Live & Learn II

There is this tale about a sage and his pupil who had sought him out from the big city in the secluded monastery to learn from him. After spending some time with the ancient sage, the pupil felt he wasn’t learning enough from the master. It didn’t seem like he was improving and so he sought to find out why.

Do you want a cup of tea?” the master asked as the pupil walked into his room that faithful day. “Yes sir I do!

The sage poured and poured, and kept pouring even after the cup was full. Soon the tea started to spill on the table. Irritated, the pupil drew the attention of the master to the tea that was beginning to waste.

Ha ah! Here is the answer you seek my child. This cup can’t take any more tea because it is full. To take more, we have to first empty it. There is no lack of new tea, but as long as the cup is full, nothing new will come in.”

Hmmn…There is no lack of new things to learn, however, if you remain full, valuable lessons will keep spilling off and you’d never grow. Your mistakes become wastes when they could have been useful tools for making better decisions.

There is no lack of new things to learn

And what makes our cups full? Assumptions!

Assumptions make our cups full. Our opinion on what is true and what works is not always correct. But as long as we hold on to them, they will take the space that knowledge is supposed to fill.

Therefore, to learn, you must be able to distinguish between an assumption and knowledge. Then you can know what to discard and what to keep; what to pay attention to, and what to let through the leaks.

Another tale worth sharing is about a man who one day eventually got frustrated with the amount of food his wife wastes anytime she needed to fry fish.

He noticed she’d always cut off the head and the tail of the fish before she fried it. He just couldn’t understand why.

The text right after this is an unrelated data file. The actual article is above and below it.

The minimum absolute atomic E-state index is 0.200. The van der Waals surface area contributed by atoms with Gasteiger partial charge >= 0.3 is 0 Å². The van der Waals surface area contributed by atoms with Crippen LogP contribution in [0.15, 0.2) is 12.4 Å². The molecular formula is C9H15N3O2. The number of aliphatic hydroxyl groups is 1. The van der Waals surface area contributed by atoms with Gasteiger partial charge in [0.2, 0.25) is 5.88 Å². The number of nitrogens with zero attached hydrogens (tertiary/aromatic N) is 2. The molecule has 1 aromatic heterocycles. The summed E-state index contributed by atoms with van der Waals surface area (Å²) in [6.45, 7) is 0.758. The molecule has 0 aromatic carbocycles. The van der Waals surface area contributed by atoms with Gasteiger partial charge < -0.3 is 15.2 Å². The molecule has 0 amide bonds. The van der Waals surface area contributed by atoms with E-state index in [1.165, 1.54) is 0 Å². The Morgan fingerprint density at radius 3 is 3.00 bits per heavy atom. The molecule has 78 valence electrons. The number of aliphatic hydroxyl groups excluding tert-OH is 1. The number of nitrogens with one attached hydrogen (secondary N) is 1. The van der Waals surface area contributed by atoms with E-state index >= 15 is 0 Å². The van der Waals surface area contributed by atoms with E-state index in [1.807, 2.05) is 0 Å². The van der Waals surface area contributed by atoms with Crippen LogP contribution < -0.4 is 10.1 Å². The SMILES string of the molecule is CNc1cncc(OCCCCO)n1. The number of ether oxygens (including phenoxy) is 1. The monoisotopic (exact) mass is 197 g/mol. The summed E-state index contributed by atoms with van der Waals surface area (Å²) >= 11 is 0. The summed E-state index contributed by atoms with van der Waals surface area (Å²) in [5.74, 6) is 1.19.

One day he summoned courage (as I assume you would need courage to challenge your wife on delicate matters such as this. LoL) and asked her why she did so. “I don’t know” she replied. “But whenever my mother fried fish, she always cut off the head and the tail. This is how we do it in our family for as long as I can remember”.

Luckily, her mother was alive but she too gave the same reply when she was asked the same question. Then they found the grandmother and asked her the same question. This time, they found the knowledge they sought.

“I never had big pans to fry big fish back in the days. The only way the fish could fit in the pot was if I cut off the head and tail. But now that I have a big pan, I fry the whole fish. But you had left for your own home so you didn’t get to see me fry it this way”

If only someone had asked the right question much earlier. If only someone had challenged the status quo. If only someone had questioned the assumption. Many fishes would have nourished the bellies of many generations rather than waste.

Ask new questions and challenge old knowledge

The morale is this, to learn you must ask questions. Don’t just accept everything you are taught. Try to know the reasons behind the theories; know the background to the knowledge; Only then will you be wise enough to apply knowledge correctly.


So two things I have said – You must learn to distinguish knowledge from assumption and allow assumptions leave so that new knowledge can come in. You must seek new knowledge by asking questions and challenging old knowledge passed down to you.

Life is really about learning. When we stop learning, we stop growing. When we stop growing, we invite decay and consequently death. You must understand that learning is deliberate. Being taught might not always be in your control, but learning is always up to you!

Cheers to a better you


3 thoughts on “Live & Learn II

  1. Very thoughtful!
    The part where you recognize assumption from knowledge is the most difficult one and that is where a lot miss out the plan. Its very easy to tell me to do away with assumptions when opportunity for new knowledge comes knocking but the most difficult part is identifying the point where the rubber meets the stamp

    Liked by 1 person

  2. Very true!

    It takes depth and expertise to differentiate between what is gold and what is gold plaited.

    Often, assumption and knowledge look very alike. If not it wont be a problem.

    Thanks for the comment.


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